Yes, the cutscenes feel very Ninja Gaiden influenced, yes the enemy and level design feel very Castlevania-y and yes, the towns and some of the mechanics are certainly reminiscent of Zelda II, but the game never feels derivative. In fact, Infernax feels like a game that understands Simon’s Quest better than Konami did at the time.
The formula is similar; overworld areas, interspersed with towns and dungeons, a series of items to collect to unlock a path to the Big Evil, but the execution is overall better – there are actual bosses, for one, nothing important to progression is hidden due to obscure, badly translated hints, and the game has a difficulty level more reminiscent of the first Castlevania. With the addition of quality-of-life changes that have helped the popularity of the Metroidvania formula over the years, Infernax feels a lot like the game Konami would have made, had the genre existed properly back in 1987.
Infernax is not all ‘80s throwbacks and NES stylings, though. There’s a distinctly modern feel to the game’s dark religious tone (something that Nintendo would certainly not have allowed back in the day) which brings to mind the excellent Blasphemous, and the sidequests are easy to track and add an extra layer of depth to the exploration, sometimes taking you off your intended path, leading to you tackling bosses and dungeons in an order different than you may have intended.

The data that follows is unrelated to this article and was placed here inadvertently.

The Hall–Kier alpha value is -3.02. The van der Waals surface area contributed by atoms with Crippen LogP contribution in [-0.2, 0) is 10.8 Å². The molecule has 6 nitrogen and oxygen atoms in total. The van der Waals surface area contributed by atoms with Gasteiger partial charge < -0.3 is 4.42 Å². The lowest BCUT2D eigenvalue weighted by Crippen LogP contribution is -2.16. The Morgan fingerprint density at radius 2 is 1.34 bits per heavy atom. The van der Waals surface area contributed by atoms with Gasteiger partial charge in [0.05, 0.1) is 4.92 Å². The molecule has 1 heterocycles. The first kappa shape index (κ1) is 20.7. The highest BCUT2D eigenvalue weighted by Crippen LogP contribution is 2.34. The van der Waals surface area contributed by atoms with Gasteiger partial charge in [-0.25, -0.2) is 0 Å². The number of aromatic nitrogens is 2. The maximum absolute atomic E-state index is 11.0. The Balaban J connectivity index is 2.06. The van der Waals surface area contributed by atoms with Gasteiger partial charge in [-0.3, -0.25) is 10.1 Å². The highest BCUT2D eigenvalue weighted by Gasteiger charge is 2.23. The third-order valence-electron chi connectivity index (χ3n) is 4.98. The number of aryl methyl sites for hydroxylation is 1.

What’s surprising is that, despite the usual Metroidvania roadblocks, where you need to toddle off and learn a new skill to pass an obstacle, Infernax felt like it let you explore the world surprisingly freely, tackling certain bosses and dungeons in any order. As you go about your business you will find morality-based choices to make with certain NPCs, many of which are never quite as black and white as they initially seem, leading to surprising consequences and unexpected depth to your actions. Sometimes playing the righteous hero may lead to unintended consequences later down the line, but there are several different endings, depending on how naughty or nice you’ve been, and the rewards are often worth chasing, as the dungeons are all pretty challenging and the extra XP and gold can help to reduce some of that old-school difficulty.